Foreign Investments and Indian Stock Market
The BSE and NSE
Most of the trading in the Indian stock market takes place on its two stock exchanges: the Bombay Stock Exchange (BSE) and the National Stock Exchange (NSE). The BSE has been in existence since 1875. The NSE, on the other hand, was founded in 1992 and started trading in 1994. However, both exchanges follow the same trading mechanism, trading hours, settlement process, etc. At the last count, the BSE had about 4,700 listed firms, whereas the rival NSE had about 1,200. Out of all the listed firms on the BSE, only about 500 firms constitute more than 90% of its market capitalization; the rest of the crowd consists of highly illiquid shares.
Almost all the significant firms of India are listed on both the exchanges. NSE enjoys a dominant share in spot trading, with about 70% of the market share, as of 2009, and almost a complete monopoly in derivatives trading, with about a 98% share in this market, also as of 2009. Both exchanges compete for the order flow that leads to reduced costs, market efficiency and innovation. The presence of arbitrageurs keeps the prices on the two stock exchanges within a very tight range.
The overall responsibility of development, regulation and supervision of the stock market rests with the Securities & Exchange Board of India (SEBI), which was formed in 1992 as an independent authority. Since then, SEBI has consistently tried to lay down market rules in line with the best market practices.
Who Can Invest In India?
India started permitting outside investments only in the 1990s. Foreign investments are classified into two categories: foreign direct investment (FDI) and foreign portfolio investment (FPI). All investments in which an investor takes part in the day-to-day management and operations of the company, are treated as FDI, whereas investments in shares without any control over management and operations, are treated as FPI.
1.INVESTORS & TYPES
A.FIIs__foreign institutional investor (FII) is a person or a group of people operating or registered in a country that’s not their domicile. Foreign institutional investor groups often operate as hedge funds, pension funds, insurance companies, and mutual funds.
FIIs are mostly associated with India, which has had, until recently, very restrictive laws on foreign investment. FIIs in India are still regulated by India’s Securities and Exchange Board (which is similar to the Securities and Exchange Commission in the United States). Foreign investment in India by FIIs has played a substantial part in India’s economic growth. This was true even under India’s restrictive foreign investment laws. Until recently, FII’s were limited as how much equity they could purchase in a domestic Indian company. The interest was always less than 50%.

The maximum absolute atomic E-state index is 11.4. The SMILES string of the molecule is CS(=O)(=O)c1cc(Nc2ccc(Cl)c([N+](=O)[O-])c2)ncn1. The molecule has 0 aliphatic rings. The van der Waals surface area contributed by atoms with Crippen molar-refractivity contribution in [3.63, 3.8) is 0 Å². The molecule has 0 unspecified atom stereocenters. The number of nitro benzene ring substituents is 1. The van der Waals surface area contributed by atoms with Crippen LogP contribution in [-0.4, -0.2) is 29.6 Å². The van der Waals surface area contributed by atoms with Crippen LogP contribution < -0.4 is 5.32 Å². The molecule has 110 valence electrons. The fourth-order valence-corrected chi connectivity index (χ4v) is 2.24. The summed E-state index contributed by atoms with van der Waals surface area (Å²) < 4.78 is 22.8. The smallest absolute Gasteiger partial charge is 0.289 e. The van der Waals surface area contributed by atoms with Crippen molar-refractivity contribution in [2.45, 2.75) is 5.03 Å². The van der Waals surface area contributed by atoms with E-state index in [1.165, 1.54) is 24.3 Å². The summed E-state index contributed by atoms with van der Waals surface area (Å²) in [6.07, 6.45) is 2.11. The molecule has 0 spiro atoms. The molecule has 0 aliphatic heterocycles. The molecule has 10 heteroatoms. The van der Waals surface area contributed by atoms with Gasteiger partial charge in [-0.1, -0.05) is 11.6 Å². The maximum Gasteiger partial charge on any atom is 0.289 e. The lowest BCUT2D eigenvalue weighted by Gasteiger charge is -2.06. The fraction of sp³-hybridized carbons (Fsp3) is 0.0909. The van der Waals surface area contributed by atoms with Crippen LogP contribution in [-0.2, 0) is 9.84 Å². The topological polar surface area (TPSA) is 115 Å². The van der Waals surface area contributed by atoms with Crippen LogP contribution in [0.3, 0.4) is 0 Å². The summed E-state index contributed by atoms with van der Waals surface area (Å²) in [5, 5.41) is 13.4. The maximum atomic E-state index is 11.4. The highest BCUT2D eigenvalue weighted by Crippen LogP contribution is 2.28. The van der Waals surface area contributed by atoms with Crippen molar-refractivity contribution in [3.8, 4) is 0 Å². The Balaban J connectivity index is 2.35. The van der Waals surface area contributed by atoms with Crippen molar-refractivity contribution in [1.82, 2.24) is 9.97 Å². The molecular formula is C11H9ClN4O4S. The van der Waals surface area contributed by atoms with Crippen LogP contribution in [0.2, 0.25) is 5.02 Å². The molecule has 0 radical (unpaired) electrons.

But recently, India has changed its foreign investor laws to allow FIIs to own up to 100% of Indian companies in certain industries. This change, made in 2014, brings India into conformance with other countries foreign investment policies. Because of the change, India expects FIIs to make investments in India that will help its economy double in size in 2015.
*Note_ FIIs need account on stock market to invest in india
B.FDI__FOREIGN DIRECT INVESTMENT
An investment made by a company or entity based in one country, into a company or entity based in another country. Foreign direct investments differ substantially from indirect investments such as portfolio flows, wherein overseas institutions invest in equities listed on a nation’s stock exchange. Entities making direct investments typically have a significant degree of influence and control over the company into which the investment is made. Open economies with skilled workforces and good growth prospects tend to attract larger amounts of foreign direct investment than closed, highly regulated economies.